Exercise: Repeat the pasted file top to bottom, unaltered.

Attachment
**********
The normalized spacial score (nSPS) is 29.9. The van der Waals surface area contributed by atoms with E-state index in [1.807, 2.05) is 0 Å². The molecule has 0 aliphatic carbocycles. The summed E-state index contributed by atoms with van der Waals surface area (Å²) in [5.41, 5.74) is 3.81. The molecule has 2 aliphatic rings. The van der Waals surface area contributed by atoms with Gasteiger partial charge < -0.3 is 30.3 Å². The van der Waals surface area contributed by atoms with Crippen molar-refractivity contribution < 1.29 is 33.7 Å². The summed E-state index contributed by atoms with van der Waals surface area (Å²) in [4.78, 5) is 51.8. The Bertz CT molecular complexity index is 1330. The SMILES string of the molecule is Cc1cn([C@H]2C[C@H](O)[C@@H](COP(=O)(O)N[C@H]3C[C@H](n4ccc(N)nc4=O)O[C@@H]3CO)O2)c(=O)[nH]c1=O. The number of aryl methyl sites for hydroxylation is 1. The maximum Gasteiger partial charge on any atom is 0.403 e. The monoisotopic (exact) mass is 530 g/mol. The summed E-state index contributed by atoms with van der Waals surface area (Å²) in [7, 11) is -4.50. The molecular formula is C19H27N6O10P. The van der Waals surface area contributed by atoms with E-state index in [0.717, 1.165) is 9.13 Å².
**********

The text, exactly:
The normalized spacial score (nSPS) is 29.9. The van der Waals surface area contributed by atoms with E-state index in [1.807, 2.05) is 0 Å². The molecule has 0 aliphatic carbocycles. The summed E-state index contributed by atoms with van der Waals surface area (Å²) in [5.41, 5.74) is 3.81. The molecule has 2 aliphatic rings. The van der Waals surface area contributed by atoms with Gasteiger partial charge < -0.3 is 30.3 Å². The van der Waals surface area contributed by atoms with Crippen molar-refractivity contribution < 1.29 is 33.7 Å². The summed E-state index contributed by atoms with van der Waals surface area (Å²) in [4.78, 5) is 51.8. The Bertz CT molecular complexity index is 1330. The SMILES string of the molecule is Cc1cn([C@H]2C[C@H](O)[C@@H](COP(=O)(O)N[C@H]3C[C@H](n4ccc(N)nc4=O)O[C@@H]3CO)O2)c(=O)[nH]c1=O. The number of aryl methyl sites for hydroxylation is 1. The maximum Gasteiger partial charge on any atom is 0.403 e. The monoisotopic (exact) mass is 530 g/mol. The summed E-state index contributed by atoms with van der Waals surface area (Å²) in [7, 11) is -4.50. The molecular formula is C19H27N6O10P. The van der Waals surface area contributed by atoms with E-state index in [0.717, 1.165) is 9.13 Å².